Rembrandt's Ocular Pathologies

Itay Wiser, Adam J. Parnass, Ronny Rachmiel, Melvyn Westreich, Tali Friedman

Research output: Contribution to journalArticlepeer-review

Abstract

Purpose: This article aims to medically and artistically analyze various ophthalmological ailments documented in self-portraits of Rembrandt to determine if those ailments were medical conditions or stylistic and age-related changes. Methods: A systematic literature review using Pub Med and Google Scholar found 232 results from a search of "Rembrandt" and more than 5,000 results for "Rembrandt Aging." After extensive review of the literature, the authors found 17 relevant sources. These sources were then supplemented with historical books on Rembrandt and the aging processes of artists. Analytical observations with proportional measurements of anthropometrical landmarks (from self-portraits of Rembrandt at various ages) were studied, measured, analyzed, and compared using a standardized technique via MB ruler graphic software to assess age-or medically related changes. Results: The ophthalmological problems cited in the literature related to Rembrandt's periorbital structures were found by the authors to be false. Signs of inappropriate aging and ailments, such as hyperthyroidism were deemed inaccurate by the authors based on absence of classical disease progression. Ophthalmological problems cited in the literature on Rembrandt's visual acuity were found to be stylistic changes or considered normal aging. Finally, the authors found that ophthalmological problems relating to Rembrandt's eye and orbital adnexa are unfitting because these problems were not seen in subsequent paintings. Conclusions: The authors believe that all the physical changes seen in Rembrandt's portraits represent natural age-related or stylistic changes, and do not represent signs or symptoms of diseases in the master.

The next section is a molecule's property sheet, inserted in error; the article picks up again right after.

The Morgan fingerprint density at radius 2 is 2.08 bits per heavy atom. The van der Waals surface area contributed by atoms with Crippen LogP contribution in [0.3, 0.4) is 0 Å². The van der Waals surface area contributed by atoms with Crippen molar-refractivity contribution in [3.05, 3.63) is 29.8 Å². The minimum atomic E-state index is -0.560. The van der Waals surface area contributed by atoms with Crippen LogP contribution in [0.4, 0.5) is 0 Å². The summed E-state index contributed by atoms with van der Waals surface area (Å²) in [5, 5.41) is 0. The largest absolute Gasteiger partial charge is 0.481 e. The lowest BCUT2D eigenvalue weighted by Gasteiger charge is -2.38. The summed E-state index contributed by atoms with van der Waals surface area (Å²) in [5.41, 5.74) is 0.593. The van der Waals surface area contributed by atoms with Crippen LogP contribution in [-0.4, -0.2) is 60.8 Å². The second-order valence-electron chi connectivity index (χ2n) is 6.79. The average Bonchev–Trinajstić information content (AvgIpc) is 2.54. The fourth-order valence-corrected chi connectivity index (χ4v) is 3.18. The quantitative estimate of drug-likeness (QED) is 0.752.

Original languageEnglish
Pages (from-to)305-309
Number of pages5
JournalOphthalmic Plastic and Reconstructive Surgery
Volume32
Issue number4
DOIs
StatePublished - 1 Aug 2016

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